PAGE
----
Békésy Laboratory of Neurobiology
Georg von Békésy (1899 - 1972)
Georg von Békésy was born in Budapest, Hungary on June 3,
1899. He received his early education in Munich, Constantinople,
Budapest, and Zurich and studied chemistry at the University of Berne.
He was awarded his Ph.D. from the University of Budapest in 1926 for
development of a fast method for determining molecular weight.
Afterwards he worked primarily for the Hungarian Telephone and Post
Office Laboratory in Budapest where his interests were directed towards
problems of telecommunications. Eventually he examined the problem of
how best to design a telephone earphone.
Békésy's measurement of basilar membrane
displacement as a function of frequency and position along the length
of the membrane. From: Concerning the pleasures of observing, and the
mechanics of the inner ear. Nobel Lecture, December 11, 1961, Georg von
Békésy (in Nobel Lectures Physiology or Medicine 1942 -
1962, Elsevier, 1964, pp. 722-746).
Research on this problem led to his 1928 discovery of the mechanical
characteristics of neural transduction in the inner ear. One of
Békésy's principal contributions was the development of
anatomical techniques that allowed rapid, nondestructive dissection of
the cochlea. This dissection was done under a low-power microscope
using a special grinding mechanism operated in a water bath.
Békésy was able to observe the traveling waves along the
basilar membrane that were produced by sound. He observed the shape of
these waves by stroboscopic examination of the motion of particles of
silver which he sprinkled on the nearly transparent basilar membrane.
Depending upon the frequency of the sound, the traveling waves achieved
maximum amplitude in different locations. He was awarded the Nobel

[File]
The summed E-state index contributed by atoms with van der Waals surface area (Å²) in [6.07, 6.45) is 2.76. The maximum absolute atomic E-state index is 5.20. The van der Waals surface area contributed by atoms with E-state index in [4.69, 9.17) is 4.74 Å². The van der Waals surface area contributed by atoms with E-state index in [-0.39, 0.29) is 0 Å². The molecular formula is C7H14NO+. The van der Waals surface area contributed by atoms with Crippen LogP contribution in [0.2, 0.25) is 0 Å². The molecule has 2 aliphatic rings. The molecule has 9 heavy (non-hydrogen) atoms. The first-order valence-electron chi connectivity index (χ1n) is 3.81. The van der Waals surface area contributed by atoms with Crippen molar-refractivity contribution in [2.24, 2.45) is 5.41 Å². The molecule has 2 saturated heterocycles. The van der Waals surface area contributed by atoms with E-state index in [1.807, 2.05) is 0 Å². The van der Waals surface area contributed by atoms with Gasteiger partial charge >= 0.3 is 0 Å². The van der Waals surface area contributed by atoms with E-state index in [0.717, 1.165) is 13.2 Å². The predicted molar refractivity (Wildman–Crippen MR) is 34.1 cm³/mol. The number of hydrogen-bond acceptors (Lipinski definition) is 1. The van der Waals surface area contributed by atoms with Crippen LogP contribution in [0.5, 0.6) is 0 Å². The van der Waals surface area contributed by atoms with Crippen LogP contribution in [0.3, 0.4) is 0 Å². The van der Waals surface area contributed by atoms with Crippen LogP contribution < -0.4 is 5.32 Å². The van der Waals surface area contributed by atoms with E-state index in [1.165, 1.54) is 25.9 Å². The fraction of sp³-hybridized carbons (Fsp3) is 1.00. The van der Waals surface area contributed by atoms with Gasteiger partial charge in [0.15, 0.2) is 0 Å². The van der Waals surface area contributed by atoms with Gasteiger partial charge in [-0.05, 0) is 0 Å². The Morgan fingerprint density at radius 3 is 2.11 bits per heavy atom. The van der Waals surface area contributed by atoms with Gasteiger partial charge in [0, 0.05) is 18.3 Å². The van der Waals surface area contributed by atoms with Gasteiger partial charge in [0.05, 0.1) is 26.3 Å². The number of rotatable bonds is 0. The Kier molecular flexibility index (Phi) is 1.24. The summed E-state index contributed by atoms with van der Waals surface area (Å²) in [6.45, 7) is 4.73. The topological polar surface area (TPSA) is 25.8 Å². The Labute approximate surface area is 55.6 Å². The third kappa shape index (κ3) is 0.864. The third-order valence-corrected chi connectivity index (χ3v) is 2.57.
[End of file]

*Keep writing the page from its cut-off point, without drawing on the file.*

Prize in Physiology and Medicine in 1961 for his discovery and
subsequent research arising from it.
Dr. Békésy's mechanical model of the inner ear with nerve supply. Photo reproduced from: Nobel Lectures Physiology or Medicine 1942-1962, Elsevier 1964, p. 744.
Georg von Békésy in the lab at Harvard University
In 1947, after a year in Sweden, Dr. Békésy came to the
United States and worked at Harvard University where he developed a
mechanical model of the inner ear. A separate
page shows more pictures of this fascinating device and Bekesy's
description of it from his Nobel lecture. The model became a useful
tool for his more recent investigations.
Threatened by forced
retirement from Harvard, Dr. Békésy came to the
University of Hawaii in 1966. He was attracted by construction of a
special laboratory for him and the prospect of closer contact with
oriental culture. His research in Hawaii was partially sponsored by
Hawaiian Telephone and was concerned with phenomena that were general
properties of all senses.
Throughout his life, Dr. Békésy assembled an extensive
collection of paintings, statues and
artifacts now owned by the Nobel Foundation. The process of
constant comparison of related objects which he used to select pieces
for his collection was to Békésy very similar to the
methods he used to organize his scientific research.
Learn more about Georg von Békésy by browsing the many